Sometimes now, when my butcher goes behind the counter, puts something on the scale and calls out the price, I often say, “Do you mind, but I would like to see what I am buying.”

Winter brought many anxious moments. Father was in charge of the life-saving apparatus or Rocket Brigade. He held a warrant authorising him to commandeer any horses needed to draw the machine. Sometimes a message would come, “Gale warning, hoist North Cone”, then the men would stay in the look-out and, perhaps at night, we at home would hear the gunfire calling the crew and Mother would make up the fire and sit up all night.

Perhaps Father would be miles away round the coast, trying to get a line by rocket across the ship in distress. Sometimes, in spite of all their efforts, the men who had been clinging to the masts would fall exhausted into the sea, drowned, so close to safety, but sometimes we woke up in the morning to find some shipwrecked mariners being fed, warmed and tended by Mother.

Our last station at the turn of the century was right out on the coast of the west of Ireland. We could see the mountains of Donegal to the north and the mountains of Connemara to the south. We were so exposed to rough winds in from the Atlantic that no tree grew for miles, even the thorn bushes had a cant to leeward. Yet we rarely had frost and the primroses grew down to the water’s edge.

Once a fortnight, the admiralty arranged for the nearest vicar, six miles away, to come and hold a service for us. He came on horseback, his gun slung over his shoulder ready for a shot at bird or rabbit. A white ensign was spread over a table in the watch room and we had our service.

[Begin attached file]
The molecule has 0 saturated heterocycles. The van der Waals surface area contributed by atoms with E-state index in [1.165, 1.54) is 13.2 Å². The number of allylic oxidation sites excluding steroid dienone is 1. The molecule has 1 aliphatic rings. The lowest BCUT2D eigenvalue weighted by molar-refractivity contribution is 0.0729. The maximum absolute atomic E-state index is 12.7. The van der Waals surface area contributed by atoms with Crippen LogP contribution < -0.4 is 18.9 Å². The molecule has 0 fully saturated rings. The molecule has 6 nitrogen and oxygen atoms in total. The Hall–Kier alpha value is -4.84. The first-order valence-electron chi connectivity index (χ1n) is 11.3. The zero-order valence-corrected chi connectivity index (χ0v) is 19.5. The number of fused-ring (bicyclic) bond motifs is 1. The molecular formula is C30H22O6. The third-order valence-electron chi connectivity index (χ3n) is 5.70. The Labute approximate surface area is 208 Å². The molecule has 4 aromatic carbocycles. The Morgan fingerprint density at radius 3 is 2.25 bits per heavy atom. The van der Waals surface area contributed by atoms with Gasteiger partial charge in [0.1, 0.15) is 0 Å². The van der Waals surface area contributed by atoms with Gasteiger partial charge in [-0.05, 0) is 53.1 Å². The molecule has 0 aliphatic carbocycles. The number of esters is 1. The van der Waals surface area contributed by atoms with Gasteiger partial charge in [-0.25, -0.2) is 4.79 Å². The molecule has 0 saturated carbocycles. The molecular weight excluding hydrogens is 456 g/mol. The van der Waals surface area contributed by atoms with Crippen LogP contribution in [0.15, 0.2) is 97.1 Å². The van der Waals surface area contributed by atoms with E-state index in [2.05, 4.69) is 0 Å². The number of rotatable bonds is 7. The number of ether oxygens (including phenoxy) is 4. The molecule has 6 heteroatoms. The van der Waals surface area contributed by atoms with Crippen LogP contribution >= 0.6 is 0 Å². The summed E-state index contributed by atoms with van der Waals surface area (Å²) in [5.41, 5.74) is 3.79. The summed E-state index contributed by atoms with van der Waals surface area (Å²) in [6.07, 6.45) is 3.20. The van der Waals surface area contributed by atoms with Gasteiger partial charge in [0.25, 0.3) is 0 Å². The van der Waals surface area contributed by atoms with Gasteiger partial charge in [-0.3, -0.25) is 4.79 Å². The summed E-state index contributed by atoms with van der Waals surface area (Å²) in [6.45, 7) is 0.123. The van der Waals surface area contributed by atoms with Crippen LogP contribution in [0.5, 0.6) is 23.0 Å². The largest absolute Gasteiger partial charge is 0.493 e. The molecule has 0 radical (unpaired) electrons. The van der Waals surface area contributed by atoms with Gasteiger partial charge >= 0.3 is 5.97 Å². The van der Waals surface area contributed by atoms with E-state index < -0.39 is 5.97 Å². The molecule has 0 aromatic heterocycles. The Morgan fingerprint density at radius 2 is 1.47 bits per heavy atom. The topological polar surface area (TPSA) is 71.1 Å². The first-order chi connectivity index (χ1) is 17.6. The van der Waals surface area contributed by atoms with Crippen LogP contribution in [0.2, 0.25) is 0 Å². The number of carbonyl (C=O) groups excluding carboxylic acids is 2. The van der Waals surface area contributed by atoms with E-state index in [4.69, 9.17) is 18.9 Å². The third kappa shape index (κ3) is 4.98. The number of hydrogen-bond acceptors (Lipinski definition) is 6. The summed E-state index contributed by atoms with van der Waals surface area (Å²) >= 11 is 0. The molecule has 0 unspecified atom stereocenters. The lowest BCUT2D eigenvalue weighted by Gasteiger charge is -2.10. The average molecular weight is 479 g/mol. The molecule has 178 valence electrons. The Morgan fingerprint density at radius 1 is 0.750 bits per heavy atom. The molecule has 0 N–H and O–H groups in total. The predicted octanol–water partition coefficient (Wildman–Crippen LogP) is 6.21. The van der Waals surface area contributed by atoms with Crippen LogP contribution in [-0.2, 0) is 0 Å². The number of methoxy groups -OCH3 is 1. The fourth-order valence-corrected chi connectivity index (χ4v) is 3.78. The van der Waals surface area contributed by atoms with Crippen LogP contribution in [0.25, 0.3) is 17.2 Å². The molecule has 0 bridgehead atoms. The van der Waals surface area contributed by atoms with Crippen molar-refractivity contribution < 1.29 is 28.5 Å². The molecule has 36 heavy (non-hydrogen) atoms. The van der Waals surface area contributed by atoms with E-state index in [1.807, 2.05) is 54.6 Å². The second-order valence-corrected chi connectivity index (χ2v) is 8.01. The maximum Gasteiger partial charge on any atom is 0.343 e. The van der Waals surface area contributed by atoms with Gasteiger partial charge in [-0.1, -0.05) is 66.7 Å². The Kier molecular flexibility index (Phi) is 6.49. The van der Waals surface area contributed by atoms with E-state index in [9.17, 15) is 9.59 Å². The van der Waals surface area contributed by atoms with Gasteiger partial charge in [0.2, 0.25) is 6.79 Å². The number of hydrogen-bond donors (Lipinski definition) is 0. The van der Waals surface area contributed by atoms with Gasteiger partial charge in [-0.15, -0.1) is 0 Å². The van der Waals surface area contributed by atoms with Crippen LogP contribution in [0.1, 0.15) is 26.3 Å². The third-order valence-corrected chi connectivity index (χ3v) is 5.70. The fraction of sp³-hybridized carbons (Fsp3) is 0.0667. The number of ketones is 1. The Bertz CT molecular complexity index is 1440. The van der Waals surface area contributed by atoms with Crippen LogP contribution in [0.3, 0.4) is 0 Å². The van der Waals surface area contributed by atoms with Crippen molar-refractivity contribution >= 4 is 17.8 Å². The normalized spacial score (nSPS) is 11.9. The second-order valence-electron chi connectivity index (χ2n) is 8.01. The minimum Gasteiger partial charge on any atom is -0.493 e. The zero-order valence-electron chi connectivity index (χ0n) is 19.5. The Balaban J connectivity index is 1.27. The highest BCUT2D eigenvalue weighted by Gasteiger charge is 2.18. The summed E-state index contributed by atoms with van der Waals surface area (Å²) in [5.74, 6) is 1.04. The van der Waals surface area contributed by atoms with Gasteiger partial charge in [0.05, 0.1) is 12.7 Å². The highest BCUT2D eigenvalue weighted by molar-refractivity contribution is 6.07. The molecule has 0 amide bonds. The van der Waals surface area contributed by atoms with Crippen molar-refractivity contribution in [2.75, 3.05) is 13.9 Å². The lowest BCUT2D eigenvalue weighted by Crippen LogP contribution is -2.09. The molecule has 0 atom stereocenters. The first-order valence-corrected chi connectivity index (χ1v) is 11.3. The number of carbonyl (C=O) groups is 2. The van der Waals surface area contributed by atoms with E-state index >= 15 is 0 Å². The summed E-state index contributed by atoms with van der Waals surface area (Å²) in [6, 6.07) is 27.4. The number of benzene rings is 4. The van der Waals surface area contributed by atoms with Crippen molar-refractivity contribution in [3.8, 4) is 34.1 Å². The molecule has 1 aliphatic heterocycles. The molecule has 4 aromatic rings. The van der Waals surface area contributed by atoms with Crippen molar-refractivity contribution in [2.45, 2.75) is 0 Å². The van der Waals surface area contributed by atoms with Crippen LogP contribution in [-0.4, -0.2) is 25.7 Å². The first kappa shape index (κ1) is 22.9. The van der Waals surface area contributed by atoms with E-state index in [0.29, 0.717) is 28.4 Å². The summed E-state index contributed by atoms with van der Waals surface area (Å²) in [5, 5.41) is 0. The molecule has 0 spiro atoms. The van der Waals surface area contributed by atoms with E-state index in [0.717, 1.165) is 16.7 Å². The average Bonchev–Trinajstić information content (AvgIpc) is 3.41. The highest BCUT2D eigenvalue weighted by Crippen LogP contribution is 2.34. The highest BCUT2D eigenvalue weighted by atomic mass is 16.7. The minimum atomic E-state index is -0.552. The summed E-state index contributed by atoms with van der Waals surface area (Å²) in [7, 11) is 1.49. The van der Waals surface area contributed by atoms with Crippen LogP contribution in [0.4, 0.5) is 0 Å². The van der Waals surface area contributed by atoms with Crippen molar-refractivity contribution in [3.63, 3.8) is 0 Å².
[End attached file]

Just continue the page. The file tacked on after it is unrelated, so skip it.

Our groceries came once a month and with them meat from the butcher from town, fifteen miles away. But in the nearby hamlet we bought eggs, fourpence a dozen; milk, a penny a pint; chickens, sixpence each; ducks, one shilling; and a goose for half a crown. All these were carried home alive where Father killed them and Mother dressed them and the feathers were prepared and baked in the oven.

After all these years I still use a pillow filled by Mother with those feathers. On my journeys in later years this pillow always went with me inside a cushion cover. It has crossed the Atlantic several times, so if I ever found the way hard to my feet I was always sure of a soft spot to lay my head.

We would go down to the beach when fishing boats came in and could buy a whole cod for sixpence. Sometimes we would find the gift of a bucket full of crabs on our doorstep, the lobster men not having a market for crabs.

The accepted rule was that if a visitor had passed nine chimneys you should offer him a meal. This reminds me of another saying of Mother’s – if an unexpected caller came and you only had bread and butter to offer, put a clean white cloth on the table and get out your best china.

It was about this time we saw our first car. There was a clear view of the road for a mile before reaching the village and when it came in sight everyone disappeared, peeping through their windows till it had passed by. They thought it was the devil coming.

Mother used to stand by all the young wives of the crew. She was at all the births and daily bathed the new baby till the mother was about again.

I have always loved stories of pioneers, but it is only now, when drawing in the net of memory, that I realise what a pioneer my mother was in all those lonely places around the coast.

When she died and lay in the house awaiting burial, my father said, “I want you to cover her with the Union Jack. She has earned it.” And so we did.

  • Alice ends her letter with the first two stanzas of Crossing the Bar by Tennyson. I have not reproduced the poem, but you can find it in its entirety here.
  • You can read Alice’s second letter, The Ins and Outs of the United States, here.